Basically, strip off some abilities from the chassis of any of the above classes and give these folks a modular ability on even levels and a much larger modular ability every 5-7 levels and I'd be happy. It'll take me forever to homebrew everything, but that's the plan.


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Oh, yeah, literally forgot about it because Shifter is so bad.

Its at the bottom of my personal homebrew rework list because I have no idea how to fix it.

Absolutely bogus that they made a martial class that was worse than the druid at shifting.


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Faceless Stalker.

These guys are a favorite of mine, easily boosted with any amount of armor, weapons, or feat choices. A group of faceless stalkers are quite hard to track down among a populace while able to go about whatever plan they have unhindered.

Add class levels for extra spice, you don't even need to give them the class advancement stat adjustment (4, 4, 2, 2, 0, -2) though you can if you want.

They make excellent Vigilantes, Mesmerists, Ninjas, or even Kineticists. Round up their Wisdom and Dexterity for extra fun and options.


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Unchained Ranger
Unchained Fighter
Unchained Ninja
Unchained Cavalier/Samurai
Unchained Swashbuckler
Unchained Gunslinger

Fix the underperforming classes. One last big gift to martial classes.


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The Eldritch Heritage line, aka, we have Obedience at home.


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Pack Flanking is, in my opinion, a class feature of the Hunter. Between Pack Flanking and Outflank, the Hunter is effectively a 19 BAB class.

But yeah, most of the Teamwork feats are terrible.


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Uh, the spell ends when you use Shadow Gambit. So even if the Illusion were permanent, you only get one "shot" per illusion and each shot is a standard action.

The main spell that your plan would even work with is Permanent Image, which is a 6th level spell. Each image requires a separate move action to command into position and the target needs to be adjacent to an Image to activate. Additionally, you need line of sight.

This is basically an NPC only tactic that is vaguely useful for defending a location/setting an ambush. Its...fine, but I really dislike that it provides rules for something that could have been left to GM discretion.


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I've played a reach using Abyssal Bloodrager at a high enough level to auto-cast an additional bloodrager spell.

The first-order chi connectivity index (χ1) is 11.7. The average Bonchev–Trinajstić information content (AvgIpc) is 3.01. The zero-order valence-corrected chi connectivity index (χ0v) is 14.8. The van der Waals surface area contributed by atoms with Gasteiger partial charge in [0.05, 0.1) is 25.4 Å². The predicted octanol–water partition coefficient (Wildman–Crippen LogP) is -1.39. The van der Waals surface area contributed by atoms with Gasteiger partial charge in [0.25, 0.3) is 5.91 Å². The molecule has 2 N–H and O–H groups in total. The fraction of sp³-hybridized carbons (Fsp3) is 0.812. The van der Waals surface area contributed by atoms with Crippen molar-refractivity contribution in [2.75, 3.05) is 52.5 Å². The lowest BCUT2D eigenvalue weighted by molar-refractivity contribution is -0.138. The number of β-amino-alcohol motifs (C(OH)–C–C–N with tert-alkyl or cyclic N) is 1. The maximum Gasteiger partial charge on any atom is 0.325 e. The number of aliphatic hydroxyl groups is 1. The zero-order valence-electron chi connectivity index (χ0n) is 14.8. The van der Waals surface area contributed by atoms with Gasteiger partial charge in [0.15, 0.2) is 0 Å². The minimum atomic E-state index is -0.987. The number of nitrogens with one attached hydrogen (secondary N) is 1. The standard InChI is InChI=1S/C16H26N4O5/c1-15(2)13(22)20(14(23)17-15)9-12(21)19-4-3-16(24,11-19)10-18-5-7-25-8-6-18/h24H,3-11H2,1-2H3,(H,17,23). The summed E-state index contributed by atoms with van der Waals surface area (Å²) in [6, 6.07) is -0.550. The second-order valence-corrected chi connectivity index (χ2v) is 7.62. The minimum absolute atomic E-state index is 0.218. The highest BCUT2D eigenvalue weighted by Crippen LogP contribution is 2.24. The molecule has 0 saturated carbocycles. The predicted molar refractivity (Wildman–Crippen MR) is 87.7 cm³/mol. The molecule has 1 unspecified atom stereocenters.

Its glorious. Anything that isn't flying is screwed.


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Your foes not getting within your reach (Or not gambling that you have the Reflexes and moving around your reach) is still not zero value. Having a larger zone of control is quite strong and can protect your allies.

Sure, a GM can get around that too, but a GM being a dick can make any feat suck. Thats part of why having a good GM is worth irl gold.

Anyway, I'd like to nominate Shadow Gambit as another feat that just blows massive chunks. You can end your Illusion spells early to deal damage and provide a save/attack roll as normal. However, the damage is only 1d6 per SPELL LEVEL, so you can at most spend 2 rounds to set up a 9th level illusion and then end it early with a bonus saving throw for 9d6 points of damage.

It also pretty much prevents any really creative "Well, Major Images can create thermal illusions so I have my dragon breath fire for damage" as you now have rules for doing something like that, but it costs a feat and sucks both in the action economy and damage department.


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Yes, as a house rule Vital Strike multiplies sneak by a similar amount to the rest of the rolled damage. You still lose out on total damage dealt compared to a full attack, because the static damage from Enhancement/Ability Modifier isn't multiplied, but it ends up being a worthwhile action and eases up on the "Get Pounce or Fall X Tiers" problem martials have.

To be clear though, UnRogues in my campaigns are also d10 full BAB characters with "good" growth on Will saves. So they're better off than normal already. PC Classes without spellcasting should have full BAB growth, its absurd that some don't.

I had some plans to rework Swashbuckler entirely and make them especially adept at Vital Striking, but they're stalled behind Cavalier and Ninja who are next on my rework list after I recently finished Gunslinger.


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Mudfoot wrote:


I double that too. It's not going to make a huge difference, after all: typically 10% extra. Or 30% for a keen scimitar, I guess. But I double precision damage like Sneak Attack too; martials are entitled to nice things as well.

This is one of my house rules as well, Vital Strike is multiplied on crits and works with Sneak Attack. Additionally, Un-Rogues get Vital Strike at level 6 for free without needing to meet the pre-reqs, and the upgrades at the appropriate level as well.

Sneak Attack doesn't multiply on crit because that would be a bit much, especially with the number of Rogues that show up in adventure paths, but Rogues being able to acrobatics into position for a flank and still get off their big stab feels really good.


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I don't feel like doing links right now but:

1: The Flying Talon
This thing is basically a whip without all the fuss. Sure you can't ever threaten with the weapon but it doesn't take 9 feats to be usable and its a light reach weapon for the Magus' out there.

2: Waveblade
You gain proficiency with this as a monk and it crits on an 18-20. Nearly every monk I've ever made tries to grab a Keen Waveblade asap. We make all these extra attacks per turn, might as well use them to fish for crits!

3: The Blade Boot
This is an awful weapon, it has nearly no redeeming qualities. I still love it to pieces, its just so flavorful. That this isn't a Monk weapon is criminal.

4: Elven Branched Spear